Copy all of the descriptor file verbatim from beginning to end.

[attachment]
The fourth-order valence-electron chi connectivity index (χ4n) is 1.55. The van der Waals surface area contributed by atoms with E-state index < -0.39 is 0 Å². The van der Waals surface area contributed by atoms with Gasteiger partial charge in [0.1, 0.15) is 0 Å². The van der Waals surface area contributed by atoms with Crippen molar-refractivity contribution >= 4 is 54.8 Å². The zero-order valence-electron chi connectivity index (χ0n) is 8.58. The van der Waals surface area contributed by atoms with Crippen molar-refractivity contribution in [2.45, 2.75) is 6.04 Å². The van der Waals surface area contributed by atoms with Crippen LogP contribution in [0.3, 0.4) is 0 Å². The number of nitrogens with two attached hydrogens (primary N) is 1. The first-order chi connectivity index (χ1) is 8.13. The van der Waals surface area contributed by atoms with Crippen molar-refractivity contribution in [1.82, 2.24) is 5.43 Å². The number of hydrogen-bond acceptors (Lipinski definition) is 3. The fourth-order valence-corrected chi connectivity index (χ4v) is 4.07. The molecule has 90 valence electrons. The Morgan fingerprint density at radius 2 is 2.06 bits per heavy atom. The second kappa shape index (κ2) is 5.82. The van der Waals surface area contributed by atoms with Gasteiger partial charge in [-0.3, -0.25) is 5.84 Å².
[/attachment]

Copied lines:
The fourth-order valence-electron chi connectivity index (χ4n) is 1.55. The van der Waals surface area contributed by atoms with E-state index < -0.39 is 0 Å². The van der Waals surface area contributed by atoms with Gasteiger partial charge in [0.1, 0.15) is 0 Å². The van der Waals surface area contributed by atoms with Crippen molar-refractivity contribution >= 4 is 54.8 Å². The zero-order valence-electron chi connectivity index (χ0n) is 8.58. The van der Waals surface area contributed by atoms with Crippen molar-refractivity contribution in [2.45, 2.75) is 6.04 Å². The van der Waals surface area contributed by atoms with Crippen LogP contribution in [0.3, 0.4) is 0 Å². The number of nitrogens with two attached hydrogens (primary N) is 1. The first-order chi connectivity index (χ1) is 8.13. The van der Waals surface area contributed by atoms with Crippen molar-refractivity contribution in [1.82, 2.24) is 5.43 Å². The number of hydrogen-bond acceptors (Lipinski definition) is 3. The fourth-order valence-corrected chi connectivity index (χ4v) is 4.07. The molecule has 90 valence electrons. The Morgan fingerprint density at radius 2 is 2.06 bits per heavy atom. The second kappa shape index (κ2) is 5.82. The van der Waals surface area contributed by atoms with Gasteiger partial charge in [-0.3, -0.25) is 5.84 Å².